Camarillo has sent Crestview a letter stating that the Well #8 permit application is incomplete and asking it to fund environmental studies, to submit plans to mitigate the impacts on neighbors, and to say whether it is willing to connect properties on septic systems to the Camarillo sewer system.
Crestview’s application for a conditional use permit, on file since January 8, 2020, was resubmitted on March 24, 2022 to include revised architectural graphics. After review, the City sent a letter June 10, 2022 stating that the application was still incomplete in several important respects.
Before further action, Crestview will be required to deposit $11,408 for the City to conduct an initial environmental study. The initial study will determine whether a full “environmental impact statement” will be required or if a “negative declaration” or “mitigated negative declaration” will suffice.
The letter asks Crestview to state how it will mitigate construction impacts on neighbors. An independent noise expert advised Crestview and the City two years ago that it “may not be possible” to meet the noise limit when round the clock drilling is occurring. Crestview has engaged a new noise consultant to address this, but no report has been released. Does the report reach unwelcome conclusions?
The septic system issue is huge. There are up to 19 neighbors of Well #8 whose septic systems would be made “non-conforming uses” by the construction of a public water well within 600 feet. Two mitigation measures have been identified. One, there could be hold-harmless agreements for each property requiring Crestview and Calleguas to step in and handle all incremental permitting, construction, and operational costs caused by the existence of the new well. It is estimated that would cost about $200,000 for each property needing to replace its seepage pit. Two, Crestview could pay for the cost of connecting the affected properties to the Camarillo sewer system. Several years ago, Camarillo Public Works estimated $700,000 to connect the “dry” main in the neighborhood to the sewer in La Marina Drive, but that number did not include rights-of-way acquisition or the cost of connecting each home to the system.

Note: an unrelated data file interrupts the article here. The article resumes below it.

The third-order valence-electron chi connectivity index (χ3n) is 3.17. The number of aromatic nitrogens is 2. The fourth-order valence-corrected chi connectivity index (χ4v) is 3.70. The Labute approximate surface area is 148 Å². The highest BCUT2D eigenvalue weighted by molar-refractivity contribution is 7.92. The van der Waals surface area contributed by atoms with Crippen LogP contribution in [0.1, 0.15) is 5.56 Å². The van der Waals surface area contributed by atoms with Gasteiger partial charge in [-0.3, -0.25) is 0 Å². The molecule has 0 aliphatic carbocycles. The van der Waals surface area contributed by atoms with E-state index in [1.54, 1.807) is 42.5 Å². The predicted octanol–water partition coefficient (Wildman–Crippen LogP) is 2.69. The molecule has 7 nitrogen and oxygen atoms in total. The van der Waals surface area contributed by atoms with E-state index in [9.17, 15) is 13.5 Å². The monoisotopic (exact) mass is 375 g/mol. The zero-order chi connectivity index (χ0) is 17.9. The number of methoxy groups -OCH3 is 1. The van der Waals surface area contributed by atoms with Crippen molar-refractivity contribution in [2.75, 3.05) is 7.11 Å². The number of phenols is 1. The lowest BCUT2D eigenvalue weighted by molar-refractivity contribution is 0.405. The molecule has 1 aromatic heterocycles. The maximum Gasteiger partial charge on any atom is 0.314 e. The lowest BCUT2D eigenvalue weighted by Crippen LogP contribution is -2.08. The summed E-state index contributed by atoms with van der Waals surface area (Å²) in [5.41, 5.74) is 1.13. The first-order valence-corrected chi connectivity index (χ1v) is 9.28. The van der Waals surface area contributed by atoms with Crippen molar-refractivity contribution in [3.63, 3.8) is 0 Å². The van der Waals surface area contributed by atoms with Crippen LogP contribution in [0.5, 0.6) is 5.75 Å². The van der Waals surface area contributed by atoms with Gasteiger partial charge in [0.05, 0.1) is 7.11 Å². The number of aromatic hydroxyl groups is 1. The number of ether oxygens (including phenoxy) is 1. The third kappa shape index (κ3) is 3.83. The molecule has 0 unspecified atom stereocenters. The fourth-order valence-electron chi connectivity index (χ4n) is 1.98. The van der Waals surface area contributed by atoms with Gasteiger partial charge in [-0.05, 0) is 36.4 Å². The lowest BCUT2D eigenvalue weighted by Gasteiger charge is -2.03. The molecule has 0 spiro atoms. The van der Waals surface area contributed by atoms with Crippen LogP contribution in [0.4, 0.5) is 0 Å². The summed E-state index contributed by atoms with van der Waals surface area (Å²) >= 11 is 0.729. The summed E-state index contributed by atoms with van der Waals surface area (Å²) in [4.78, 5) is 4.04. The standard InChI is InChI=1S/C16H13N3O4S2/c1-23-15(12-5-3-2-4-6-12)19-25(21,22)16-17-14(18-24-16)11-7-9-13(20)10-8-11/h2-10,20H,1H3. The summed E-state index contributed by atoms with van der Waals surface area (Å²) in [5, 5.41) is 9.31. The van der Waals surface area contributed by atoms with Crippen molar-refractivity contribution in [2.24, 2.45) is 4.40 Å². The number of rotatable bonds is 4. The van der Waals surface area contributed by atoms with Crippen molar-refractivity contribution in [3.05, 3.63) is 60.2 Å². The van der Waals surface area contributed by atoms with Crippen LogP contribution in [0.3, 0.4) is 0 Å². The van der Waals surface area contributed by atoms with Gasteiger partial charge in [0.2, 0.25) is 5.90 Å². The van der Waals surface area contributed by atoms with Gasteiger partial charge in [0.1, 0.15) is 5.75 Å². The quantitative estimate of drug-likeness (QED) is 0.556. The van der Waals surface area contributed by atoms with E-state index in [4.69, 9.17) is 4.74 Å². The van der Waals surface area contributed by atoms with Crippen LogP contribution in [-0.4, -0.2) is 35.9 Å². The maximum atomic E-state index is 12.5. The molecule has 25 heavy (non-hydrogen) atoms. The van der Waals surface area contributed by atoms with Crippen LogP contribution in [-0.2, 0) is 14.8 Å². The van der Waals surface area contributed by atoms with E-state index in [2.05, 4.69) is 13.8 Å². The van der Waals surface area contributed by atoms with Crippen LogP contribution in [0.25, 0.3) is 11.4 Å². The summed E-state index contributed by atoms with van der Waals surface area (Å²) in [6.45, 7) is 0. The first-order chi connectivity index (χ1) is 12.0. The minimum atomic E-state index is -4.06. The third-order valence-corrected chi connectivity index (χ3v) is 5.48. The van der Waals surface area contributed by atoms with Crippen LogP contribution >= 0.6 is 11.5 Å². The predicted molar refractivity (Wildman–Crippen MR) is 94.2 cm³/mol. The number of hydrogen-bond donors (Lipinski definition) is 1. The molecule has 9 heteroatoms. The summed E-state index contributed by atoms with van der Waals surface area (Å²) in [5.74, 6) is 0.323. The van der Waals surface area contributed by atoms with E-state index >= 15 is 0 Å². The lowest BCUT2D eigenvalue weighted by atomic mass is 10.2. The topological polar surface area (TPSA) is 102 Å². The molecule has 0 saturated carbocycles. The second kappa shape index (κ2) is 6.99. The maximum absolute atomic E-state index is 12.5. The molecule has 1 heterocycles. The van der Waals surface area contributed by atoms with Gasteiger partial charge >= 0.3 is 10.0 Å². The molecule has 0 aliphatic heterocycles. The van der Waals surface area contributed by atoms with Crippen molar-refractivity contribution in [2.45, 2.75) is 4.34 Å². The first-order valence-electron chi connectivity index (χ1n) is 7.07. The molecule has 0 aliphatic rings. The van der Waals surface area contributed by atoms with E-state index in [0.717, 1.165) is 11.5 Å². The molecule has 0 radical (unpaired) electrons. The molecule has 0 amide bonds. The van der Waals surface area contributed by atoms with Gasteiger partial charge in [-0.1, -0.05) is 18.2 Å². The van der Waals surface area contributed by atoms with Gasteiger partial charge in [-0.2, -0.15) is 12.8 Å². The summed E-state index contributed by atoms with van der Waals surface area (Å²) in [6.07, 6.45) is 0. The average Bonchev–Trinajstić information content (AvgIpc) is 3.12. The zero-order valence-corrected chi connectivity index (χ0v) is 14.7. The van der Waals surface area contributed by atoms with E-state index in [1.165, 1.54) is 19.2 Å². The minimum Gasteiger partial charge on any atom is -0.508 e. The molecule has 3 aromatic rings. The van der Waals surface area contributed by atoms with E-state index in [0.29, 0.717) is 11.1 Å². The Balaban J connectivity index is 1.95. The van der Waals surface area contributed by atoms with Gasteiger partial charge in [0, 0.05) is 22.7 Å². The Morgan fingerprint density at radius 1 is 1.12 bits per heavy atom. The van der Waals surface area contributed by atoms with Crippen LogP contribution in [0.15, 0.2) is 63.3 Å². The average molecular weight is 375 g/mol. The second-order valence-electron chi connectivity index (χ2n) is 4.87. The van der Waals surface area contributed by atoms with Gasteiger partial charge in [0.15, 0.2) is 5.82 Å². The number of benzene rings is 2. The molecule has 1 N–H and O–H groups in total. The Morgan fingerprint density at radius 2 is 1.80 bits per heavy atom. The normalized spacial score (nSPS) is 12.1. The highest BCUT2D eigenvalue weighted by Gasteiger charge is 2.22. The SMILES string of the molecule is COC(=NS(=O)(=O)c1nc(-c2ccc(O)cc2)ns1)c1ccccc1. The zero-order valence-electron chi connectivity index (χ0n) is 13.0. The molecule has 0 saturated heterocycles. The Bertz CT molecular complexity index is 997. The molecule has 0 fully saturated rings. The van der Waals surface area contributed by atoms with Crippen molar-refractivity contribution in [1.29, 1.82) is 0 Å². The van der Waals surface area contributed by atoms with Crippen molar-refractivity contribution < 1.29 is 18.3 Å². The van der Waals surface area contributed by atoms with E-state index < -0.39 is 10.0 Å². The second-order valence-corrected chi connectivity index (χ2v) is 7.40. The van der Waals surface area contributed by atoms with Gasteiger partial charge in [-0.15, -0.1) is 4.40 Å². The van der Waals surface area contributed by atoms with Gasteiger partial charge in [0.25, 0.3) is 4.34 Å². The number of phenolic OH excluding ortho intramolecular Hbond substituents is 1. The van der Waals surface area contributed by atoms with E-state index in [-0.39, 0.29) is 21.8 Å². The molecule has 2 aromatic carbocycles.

If Crestview reapplies to the County for Well #7, as many have urged, it will likely face these same mitigation expenses there because the City and County exchange information about Well #7 and Well #8. An order-of-magnitude cost estimate would be $2 million. Crestview has no plan to pay for that in either location, let alone two locations. The City’s letter is here.
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